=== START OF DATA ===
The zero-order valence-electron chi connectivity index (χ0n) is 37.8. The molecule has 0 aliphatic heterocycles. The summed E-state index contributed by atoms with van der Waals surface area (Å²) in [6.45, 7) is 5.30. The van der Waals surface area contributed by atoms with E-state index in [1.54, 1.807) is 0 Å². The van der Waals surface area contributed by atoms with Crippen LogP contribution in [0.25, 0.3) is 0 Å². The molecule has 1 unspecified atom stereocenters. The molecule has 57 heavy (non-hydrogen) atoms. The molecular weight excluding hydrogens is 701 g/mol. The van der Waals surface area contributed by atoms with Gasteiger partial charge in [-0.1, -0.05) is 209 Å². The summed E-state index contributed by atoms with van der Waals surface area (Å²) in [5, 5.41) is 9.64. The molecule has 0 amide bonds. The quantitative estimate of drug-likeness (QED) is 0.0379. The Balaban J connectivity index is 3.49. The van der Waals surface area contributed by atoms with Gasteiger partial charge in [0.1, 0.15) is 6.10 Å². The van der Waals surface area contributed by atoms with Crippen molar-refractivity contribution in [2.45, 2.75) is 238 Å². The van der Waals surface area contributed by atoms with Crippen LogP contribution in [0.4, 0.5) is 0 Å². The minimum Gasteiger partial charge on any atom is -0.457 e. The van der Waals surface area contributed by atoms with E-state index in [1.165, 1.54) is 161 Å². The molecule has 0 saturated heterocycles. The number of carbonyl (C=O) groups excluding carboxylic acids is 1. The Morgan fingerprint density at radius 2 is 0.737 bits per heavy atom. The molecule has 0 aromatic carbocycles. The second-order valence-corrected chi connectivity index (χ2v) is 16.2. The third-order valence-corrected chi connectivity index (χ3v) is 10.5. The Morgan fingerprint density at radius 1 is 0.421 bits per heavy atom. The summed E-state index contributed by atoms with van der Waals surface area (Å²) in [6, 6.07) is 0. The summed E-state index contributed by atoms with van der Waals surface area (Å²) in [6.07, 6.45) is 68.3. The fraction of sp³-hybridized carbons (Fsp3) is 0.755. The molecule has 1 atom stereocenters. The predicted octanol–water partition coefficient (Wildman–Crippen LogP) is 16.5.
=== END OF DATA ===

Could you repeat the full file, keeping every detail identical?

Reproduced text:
The zero-order valence-electron chi connectivity index (χ0n) is 37.8. The molecule has 0 aliphatic heterocycles. The summed E-state index contributed by atoms with van der Waals surface area (Å²) in [6.45, 7) is 5.30. The van der Waals surface area contributed by atoms with E-state index in [1.54, 1.807) is 0 Å². The van der Waals surface area contributed by atoms with Crippen LogP contribution in [0.25, 0.3) is 0 Å². The molecule has 1 unspecified atom stereocenters. The molecule has 57 heavy (non-hydrogen) atoms. The molecular weight excluding hydrogens is 701 g/mol. The van der Waals surface area contributed by atoms with Gasteiger partial charge in [-0.1, -0.05) is 209 Å². The summed E-state index contributed by atoms with van der Waals surface area (Å²) in [5, 5.41) is 9.64. The molecule has 0 amide bonds. The quantitative estimate of drug-likeness (QED) is 0.0379. The Balaban J connectivity index is 3.49. The van der Waals surface area contributed by atoms with Gasteiger partial charge in [0.1, 0.15) is 6.10 Å². The van der Waals surface area contributed by atoms with Crippen molar-refractivity contribution in [2.45, 2.75) is 238 Å². The van der Waals surface area contributed by atoms with Crippen LogP contribution in [0.4, 0.5) is 0 Å². The minimum Gasteiger partial charge on any atom is -0.457 e. The van der Waals surface area contributed by atoms with E-state index in [1.165, 1.54) is 161 Å². The molecule has 0 saturated heterocycles. The number of carbonyl (C=O) groups excluding carboxylic acids is 1. The Morgan fingerprint density at radius 2 is 0.737 bits per heavy atom. The molecule has 0 aromatic carbocycles. The second-order valence-corrected chi connectivity index (χ2v) is 16.2. The third-order valence-corrected chi connectivity index (χ3v) is 10.5. The Morgan fingerprint density at radius 1 is 0.421 bits per heavy atom. The summed E-state index contributed by atoms with van der Waals surface area (Å²) in [6, 6.07) is 0. The summed E-state index contributed by atoms with van der Waals surface area (Å²) in [6.07, 6.45) is 68.3. The fraction of sp³-hybridized carbons (Fsp3) is 0.755. The molecule has 1 atom stereocenters. The predicted octanol–water partition coefficient (Wildman–Crippen LogP) is 16.5.